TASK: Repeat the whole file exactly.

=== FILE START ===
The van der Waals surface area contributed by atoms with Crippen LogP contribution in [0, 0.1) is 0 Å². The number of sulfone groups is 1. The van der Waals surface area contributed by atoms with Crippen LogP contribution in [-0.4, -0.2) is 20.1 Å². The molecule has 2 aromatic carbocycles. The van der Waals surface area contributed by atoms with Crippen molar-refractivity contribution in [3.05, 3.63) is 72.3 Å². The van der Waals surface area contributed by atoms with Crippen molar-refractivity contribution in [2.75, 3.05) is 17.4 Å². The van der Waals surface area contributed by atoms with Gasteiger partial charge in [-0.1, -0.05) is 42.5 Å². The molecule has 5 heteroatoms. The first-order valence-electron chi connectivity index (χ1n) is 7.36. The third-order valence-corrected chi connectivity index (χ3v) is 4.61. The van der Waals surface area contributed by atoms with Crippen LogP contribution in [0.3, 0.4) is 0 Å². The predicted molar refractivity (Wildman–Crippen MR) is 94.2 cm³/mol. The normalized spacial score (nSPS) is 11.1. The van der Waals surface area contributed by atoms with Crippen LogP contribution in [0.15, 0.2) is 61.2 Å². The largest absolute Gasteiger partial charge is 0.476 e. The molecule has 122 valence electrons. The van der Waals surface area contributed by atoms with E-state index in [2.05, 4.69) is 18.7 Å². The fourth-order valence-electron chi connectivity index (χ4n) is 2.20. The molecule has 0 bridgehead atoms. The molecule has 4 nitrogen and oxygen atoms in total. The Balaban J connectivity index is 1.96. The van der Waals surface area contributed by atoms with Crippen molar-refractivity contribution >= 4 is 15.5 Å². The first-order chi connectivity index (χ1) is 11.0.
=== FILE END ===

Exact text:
The van der Waals surface area contributed by atoms with Crippen LogP contribution in [0, 0.1) is 0 Å². The number of sulfone groups is 1. The van der Waals surface area contributed by atoms with Crippen LogP contribution in [-0.4, -0.2) is 20.1 Å². The molecule has 2 aromatic carbocycles. The van der Waals surface area contributed by atoms with Crippen molar-refractivity contribution in [3.05, 3.63) is 72.3 Å². The van der Waals surface area contributed by atoms with Crippen molar-refractivity contribution in [2.75, 3.05) is 17.4 Å². The van der Waals surface area contributed by atoms with Gasteiger partial charge in [-0.1, -0.05) is 42.5 Å². The molecule has 5 heteroatoms. The first-order valence-electron chi connectivity index (χ1n) is 7.36. The third-order valence-corrected chi connectivity index (χ3v) is 4.61. The van der Waals surface area contributed by atoms with Crippen LogP contribution in [0.3, 0.4) is 0 Å². The predicted molar refractivity (Wildman–Crippen MR) is 94.2 cm³/mol. The normalized spacial score (nSPS) is 11.1. The van der Waals surface area contributed by atoms with Crippen LogP contribution in [0.15, 0.2) is 61.2 Å². The largest absolute Gasteiger partial charge is 0.476 e. The molecule has 122 valence electrons. The van der Waals surface area contributed by atoms with E-state index in [2.05, 4.69) is 18.7 Å². The fourth-order valence-electron chi connectivity index (χ4n) is 2.20. The molecule has 0 bridgehead atoms. The molecule has 4 nitrogen and oxygen atoms in total. The Balaban J connectivity index is 1.96. The van der Waals surface area contributed by atoms with Crippen molar-refractivity contribution >= 4 is 15.5 Å². The first-order chi connectivity index (χ1) is 11.0.